Won Fu list their musical influences as ranging from rock 'n' roll, to punk rock, to techno, and disco/electro. Their music does not follow a strict formula nor fit neatly into a specific genre as it encompasses so many different musical styles. Unconventional they may be, but their music is pleasingly delightful and irresistible. With vocalists more likely to hum light-hearted whimsical tunes than sing clichéd love songs, their bizarre and exuberant spirit is extremely catching. Their music is addictive, their lyrics infectious, their mood cheerful. Some say they blend the simple happiness of childhood with the affected melancholy of the teenage years. Yet their seemingly simple and humorous songs are the products of sophisticated creation.
The group released their hugely popular single “Sheep’s Marching” in late 2001 and later “Sin Gan Sen”. Their self-titled debut album “Won Fu,” released by Wonder Music in 2003, immediately climbed the best-selling new artist chart within the first week. They were rated No. 7 on the list of “Music You Can’t Miss 2003” by the Liberty Times, one of Taiwan’s major newspapers.
In 2004 they released their second album “Won Fu Again”, which won the “2004 Top Ten Album of the Year” from the Association of Music Workers in Taiwan. Their third and fourth album, “Won Fu Magazine” and “Modern Monsoon Groovin’,” released in 2005 and 2007, also went on to win the “Top Ten Album of the Year”. In 2005 the band was nominated “Best Band of the Year” by Singapore Hit Awards and by the Golden Melody Awards (Taiwan’s Grammy Awards) and twice again by the latter in 2006 and 2008.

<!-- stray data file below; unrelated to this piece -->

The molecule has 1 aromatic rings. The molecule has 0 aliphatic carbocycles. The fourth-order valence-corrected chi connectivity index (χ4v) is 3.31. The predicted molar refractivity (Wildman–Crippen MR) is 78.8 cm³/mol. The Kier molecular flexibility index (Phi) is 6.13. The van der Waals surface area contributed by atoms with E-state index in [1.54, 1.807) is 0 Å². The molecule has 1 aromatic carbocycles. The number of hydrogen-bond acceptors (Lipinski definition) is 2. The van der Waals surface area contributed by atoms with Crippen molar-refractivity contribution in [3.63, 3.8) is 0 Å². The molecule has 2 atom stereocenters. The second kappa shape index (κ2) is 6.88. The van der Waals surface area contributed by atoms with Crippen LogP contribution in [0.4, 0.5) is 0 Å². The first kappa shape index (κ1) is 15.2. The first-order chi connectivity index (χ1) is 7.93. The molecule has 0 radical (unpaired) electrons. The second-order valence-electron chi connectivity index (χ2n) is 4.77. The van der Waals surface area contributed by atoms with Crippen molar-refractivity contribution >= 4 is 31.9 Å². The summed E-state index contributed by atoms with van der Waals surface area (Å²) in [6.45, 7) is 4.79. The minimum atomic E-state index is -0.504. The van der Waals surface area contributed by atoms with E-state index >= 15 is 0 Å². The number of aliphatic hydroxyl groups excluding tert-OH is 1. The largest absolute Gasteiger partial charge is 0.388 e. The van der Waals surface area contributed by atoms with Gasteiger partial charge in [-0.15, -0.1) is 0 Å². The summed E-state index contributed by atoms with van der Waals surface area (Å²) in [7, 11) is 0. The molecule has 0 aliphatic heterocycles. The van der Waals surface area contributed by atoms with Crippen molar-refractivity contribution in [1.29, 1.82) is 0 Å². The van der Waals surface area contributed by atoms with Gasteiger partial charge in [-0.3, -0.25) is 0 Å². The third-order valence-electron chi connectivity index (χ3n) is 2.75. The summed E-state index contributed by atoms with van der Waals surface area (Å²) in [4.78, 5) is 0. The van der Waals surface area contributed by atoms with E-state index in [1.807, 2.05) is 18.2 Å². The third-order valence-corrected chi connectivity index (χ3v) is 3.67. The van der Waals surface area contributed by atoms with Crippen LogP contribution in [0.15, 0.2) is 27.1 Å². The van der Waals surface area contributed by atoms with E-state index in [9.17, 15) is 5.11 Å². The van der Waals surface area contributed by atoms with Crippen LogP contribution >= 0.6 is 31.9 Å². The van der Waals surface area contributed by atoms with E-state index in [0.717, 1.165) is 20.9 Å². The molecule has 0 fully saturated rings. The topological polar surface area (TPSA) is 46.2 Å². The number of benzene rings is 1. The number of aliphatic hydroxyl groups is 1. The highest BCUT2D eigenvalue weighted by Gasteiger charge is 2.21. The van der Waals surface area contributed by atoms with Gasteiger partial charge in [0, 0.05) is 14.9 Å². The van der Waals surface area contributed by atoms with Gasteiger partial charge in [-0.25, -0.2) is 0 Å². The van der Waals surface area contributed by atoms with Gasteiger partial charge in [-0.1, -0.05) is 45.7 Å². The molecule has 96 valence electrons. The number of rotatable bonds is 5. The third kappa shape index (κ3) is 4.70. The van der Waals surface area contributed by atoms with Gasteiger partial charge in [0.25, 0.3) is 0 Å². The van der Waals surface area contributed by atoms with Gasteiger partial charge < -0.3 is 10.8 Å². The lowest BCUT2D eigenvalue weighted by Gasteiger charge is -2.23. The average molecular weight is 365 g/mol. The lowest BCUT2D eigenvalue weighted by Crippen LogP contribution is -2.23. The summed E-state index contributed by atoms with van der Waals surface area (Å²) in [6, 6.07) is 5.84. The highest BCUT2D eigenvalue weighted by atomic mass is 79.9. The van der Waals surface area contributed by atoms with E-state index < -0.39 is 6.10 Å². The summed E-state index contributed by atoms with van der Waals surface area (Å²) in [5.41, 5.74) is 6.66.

Since making a splash at Japan’s TaiK Rock Festival in 2006, the band has gone on to release several Japanese-language versions of their songs, including “Do Re Mi”, the single “Modern Monsoon Groovin’” from their fourth album, released in 2007, and “The Wonderful World of Won Fu”, which is their biggest hit in Japan so far. In February 2008, "The Wonderful World of Won Fu" tour kicked-off in Japan to rave reviews. In addition to touring in Japan, the band has also performed at the Huayi Festival in Singapore, as well as in Hong Kong, Macau, and China (Beijing, Shanghai, and Hangchow). Won Fu’s next album is due out in November 2009.
Embarking on first US tour, one of learning